I have read some Stephen King books. Granted, probably not in the last twenty years. I'm not really sure why, as he's an excellent modern writer. The copy I got is a PDF online for free. I can't help but think it's not authorized by Stephen King considering that the distributor is located in Russia. If you want to go ahead and pay $10.52 for the digital version on, I'm sure King and his publisher would be delighted. Reading the PDF on my Kindle, however, comes at a cost: the text is extremely small. It's some kind of revenge, I'm sure.

What I was expecting: a dry book about grammar or a personal system about how he churns out his popular fiction. But what I got instead is an autobiographical account of writing in his life. Most of it feels like a forward at this point, despite the PDF having three already. Thus far, I have been highly entertained. There is something about King's ability to turn a phrase or frame an experience or scene which is fresh and raw while maintaining a high degree of quality. Perhaps I have been spending too much time with the literary 'greats' like Charles Dickens and not enough time with contemporary greats like Stephen King.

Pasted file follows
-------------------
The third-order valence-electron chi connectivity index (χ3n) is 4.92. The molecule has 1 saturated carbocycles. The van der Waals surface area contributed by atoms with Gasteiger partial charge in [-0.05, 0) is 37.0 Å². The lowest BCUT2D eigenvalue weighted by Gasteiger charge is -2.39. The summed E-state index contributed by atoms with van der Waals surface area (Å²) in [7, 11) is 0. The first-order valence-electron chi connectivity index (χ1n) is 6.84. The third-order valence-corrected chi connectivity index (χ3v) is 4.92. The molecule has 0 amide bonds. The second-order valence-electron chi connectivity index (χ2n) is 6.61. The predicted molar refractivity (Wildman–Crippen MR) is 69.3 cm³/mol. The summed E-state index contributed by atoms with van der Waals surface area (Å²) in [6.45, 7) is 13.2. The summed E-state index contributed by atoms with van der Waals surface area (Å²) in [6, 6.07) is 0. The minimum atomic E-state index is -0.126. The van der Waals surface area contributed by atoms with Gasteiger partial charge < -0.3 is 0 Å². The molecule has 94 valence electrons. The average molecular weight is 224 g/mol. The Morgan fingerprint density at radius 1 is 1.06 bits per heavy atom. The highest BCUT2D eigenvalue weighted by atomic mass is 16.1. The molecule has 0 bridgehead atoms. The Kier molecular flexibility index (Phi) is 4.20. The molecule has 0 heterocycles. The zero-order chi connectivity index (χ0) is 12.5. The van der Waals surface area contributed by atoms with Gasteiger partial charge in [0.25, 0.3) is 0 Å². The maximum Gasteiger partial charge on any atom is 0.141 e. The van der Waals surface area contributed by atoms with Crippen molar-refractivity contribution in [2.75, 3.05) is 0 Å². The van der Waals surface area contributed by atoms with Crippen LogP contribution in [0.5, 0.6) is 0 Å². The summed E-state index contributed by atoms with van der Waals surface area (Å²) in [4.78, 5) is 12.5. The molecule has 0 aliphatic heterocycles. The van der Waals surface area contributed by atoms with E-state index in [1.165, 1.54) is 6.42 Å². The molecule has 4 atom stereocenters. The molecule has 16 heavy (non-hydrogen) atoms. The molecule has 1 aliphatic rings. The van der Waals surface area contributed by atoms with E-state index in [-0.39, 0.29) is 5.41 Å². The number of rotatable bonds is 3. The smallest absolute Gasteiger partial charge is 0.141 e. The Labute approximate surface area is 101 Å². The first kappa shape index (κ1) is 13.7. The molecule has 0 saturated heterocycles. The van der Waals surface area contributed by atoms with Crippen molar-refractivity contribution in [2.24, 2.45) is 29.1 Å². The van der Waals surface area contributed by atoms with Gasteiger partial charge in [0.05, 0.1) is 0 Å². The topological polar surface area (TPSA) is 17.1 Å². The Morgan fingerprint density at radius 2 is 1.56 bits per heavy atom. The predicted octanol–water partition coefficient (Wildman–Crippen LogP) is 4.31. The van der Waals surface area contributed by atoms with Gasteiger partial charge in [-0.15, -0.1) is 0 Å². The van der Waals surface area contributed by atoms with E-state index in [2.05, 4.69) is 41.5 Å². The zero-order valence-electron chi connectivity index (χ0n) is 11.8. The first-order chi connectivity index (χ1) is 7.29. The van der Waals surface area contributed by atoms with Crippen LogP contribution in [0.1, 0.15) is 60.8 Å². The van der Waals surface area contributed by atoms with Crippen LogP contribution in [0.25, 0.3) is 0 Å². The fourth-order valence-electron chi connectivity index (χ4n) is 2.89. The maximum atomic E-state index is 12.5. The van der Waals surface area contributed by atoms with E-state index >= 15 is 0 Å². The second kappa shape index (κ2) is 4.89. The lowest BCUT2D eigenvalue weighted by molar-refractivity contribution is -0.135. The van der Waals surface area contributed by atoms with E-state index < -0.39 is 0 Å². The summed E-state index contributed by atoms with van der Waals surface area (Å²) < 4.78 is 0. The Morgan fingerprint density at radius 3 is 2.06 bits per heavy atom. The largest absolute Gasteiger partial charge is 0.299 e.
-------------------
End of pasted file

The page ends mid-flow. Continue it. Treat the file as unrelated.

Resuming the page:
The first thing from the book, aside from being impressed with his style, what really poked me in the eye was that his mother was his first and biggest fan. When he wrote, she bought copies. She encouraged him in a way that must have been vitally important and it makes me hope I remember this well enough for when (or if) I have my own little brood: rather than giving him money to do things he does not like or want to do: dishes, taking out garbage, or other typical chores, she gives him money to do things that he does love to do. Encourage and foster a love for doing something rather than putting value on base chores which no one can love. What a remarkably simple but powerful way to build King's self confidence and love for what he really loves. There's no battle of wills between a reluctant parent and hopeful writer, or apathy (perhaps a shade worse than an angry parent, since at least an angry parent can become an actor in some imaginary tale while apathy is never very interesting).